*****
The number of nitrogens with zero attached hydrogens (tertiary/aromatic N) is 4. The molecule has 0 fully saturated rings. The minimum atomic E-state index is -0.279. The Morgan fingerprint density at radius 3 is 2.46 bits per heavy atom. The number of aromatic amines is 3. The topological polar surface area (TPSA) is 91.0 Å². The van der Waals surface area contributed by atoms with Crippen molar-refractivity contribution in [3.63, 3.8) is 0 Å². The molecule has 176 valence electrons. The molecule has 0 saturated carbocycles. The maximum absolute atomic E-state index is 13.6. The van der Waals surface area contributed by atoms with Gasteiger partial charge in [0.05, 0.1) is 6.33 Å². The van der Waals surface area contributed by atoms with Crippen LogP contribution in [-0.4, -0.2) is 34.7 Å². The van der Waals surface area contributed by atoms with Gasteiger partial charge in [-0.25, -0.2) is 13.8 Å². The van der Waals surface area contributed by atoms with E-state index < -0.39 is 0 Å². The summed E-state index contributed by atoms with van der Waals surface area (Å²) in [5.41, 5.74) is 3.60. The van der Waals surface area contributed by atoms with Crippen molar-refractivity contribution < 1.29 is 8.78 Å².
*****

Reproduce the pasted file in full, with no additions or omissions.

The number of nitrogens with zero attached hydrogens (tertiary/aromatic N) is 4. The molecule has 0 fully saturated rings. The minimum atomic E-state index is -0.279. The Morgan fingerprint density at radius 3 is 2.46 bits per heavy atom. The number of aromatic amines is 3. The topological polar surface area (TPSA) is 91.0 Å². The van der Waals surface area contributed by atoms with Crippen molar-refractivity contribution in [3.63, 3.8) is 0 Å². The molecule has 176 valence electrons. The molecule has 0 saturated carbocycles. The maximum absolute atomic E-state index is 13.6. The van der Waals surface area contributed by atoms with Gasteiger partial charge in [0.05, 0.1) is 6.33 Å². The van der Waals surface area contributed by atoms with Crippen LogP contribution in [-0.4, -0.2) is 34.7 Å². The van der Waals surface area contributed by atoms with Gasteiger partial charge in [-0.25, -0.2) is 13.8 Å². The van der Waals surface area contributed by atoms with E-state index < -0.39 is 0 Å². The summed E-state index contributed by atoms with van der Waals surface area (Å²) in [5.41, 5.74) is 3.60. The van der Waals surface area contributed by atoms with Crippen molar-refractivity contribution < 1.29 is 8.78 Å².